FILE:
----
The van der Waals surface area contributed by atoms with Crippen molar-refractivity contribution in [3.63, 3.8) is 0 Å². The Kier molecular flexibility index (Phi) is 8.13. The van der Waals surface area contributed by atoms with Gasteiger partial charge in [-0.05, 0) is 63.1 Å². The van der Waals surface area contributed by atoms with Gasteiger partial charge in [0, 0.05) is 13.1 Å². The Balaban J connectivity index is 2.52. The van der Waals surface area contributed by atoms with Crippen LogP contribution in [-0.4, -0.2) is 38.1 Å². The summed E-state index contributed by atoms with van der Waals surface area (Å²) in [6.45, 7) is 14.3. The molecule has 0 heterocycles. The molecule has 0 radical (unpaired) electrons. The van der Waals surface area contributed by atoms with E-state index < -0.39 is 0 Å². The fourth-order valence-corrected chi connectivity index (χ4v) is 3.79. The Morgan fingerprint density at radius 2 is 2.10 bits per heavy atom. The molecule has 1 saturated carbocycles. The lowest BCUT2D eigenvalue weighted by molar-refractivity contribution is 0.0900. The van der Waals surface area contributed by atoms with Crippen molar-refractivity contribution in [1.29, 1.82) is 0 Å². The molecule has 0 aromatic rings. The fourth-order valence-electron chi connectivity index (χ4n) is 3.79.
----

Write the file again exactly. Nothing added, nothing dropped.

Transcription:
The van der Waals surface area contributed by atoms with Crippen molar-refractivity contribution in [3.63, 3.8) is 0 Å². The Kier molecular flexibility index (Phi) is 8.13. The van der Waals surface area contributed by atoms with Gasteiger partial charge in [-0.05, 0) is 63.1 Å². The van der Waals surface area contributed by atoms with Gasteiger partial charge in [0, 0.05) is 13.1 Å². The Balaban J connectivity index is 2.52. The van der Waals surface area contributed by atoms with Crippen LogP contribution in [-0.4, -0.2) is 38.1 Å². The summed E-state index contributed by atoms with van der Waals surface area (Å²) in [6.45, 7) is 14.3. The molecule has 0 heterocycles. The molecule has 0 radical (unpaired) electrons. The van der Waals surface area contributed by atoms with E-state index < -0.39 is 0 Å². The fourth-order valence-corrected chi connectivity index (χ4v) is 3.79. The Morgan fingerprint density at radius 2 is 2.10 bits per heavy atom. The molecule has 1 saturated carbocycles. The lowest BCUT2D eigenvalue weighted by molar-refractivity contribution is 0.0900. The van der Waals surface area contributed by atoms with Crippen molar-refractivity contribution in [1.29, 1.82) is 0 Å². The molecule has 0 aromatic rings. The fourth-order valence-electron chi connectivity index (χ4n) is 3.79.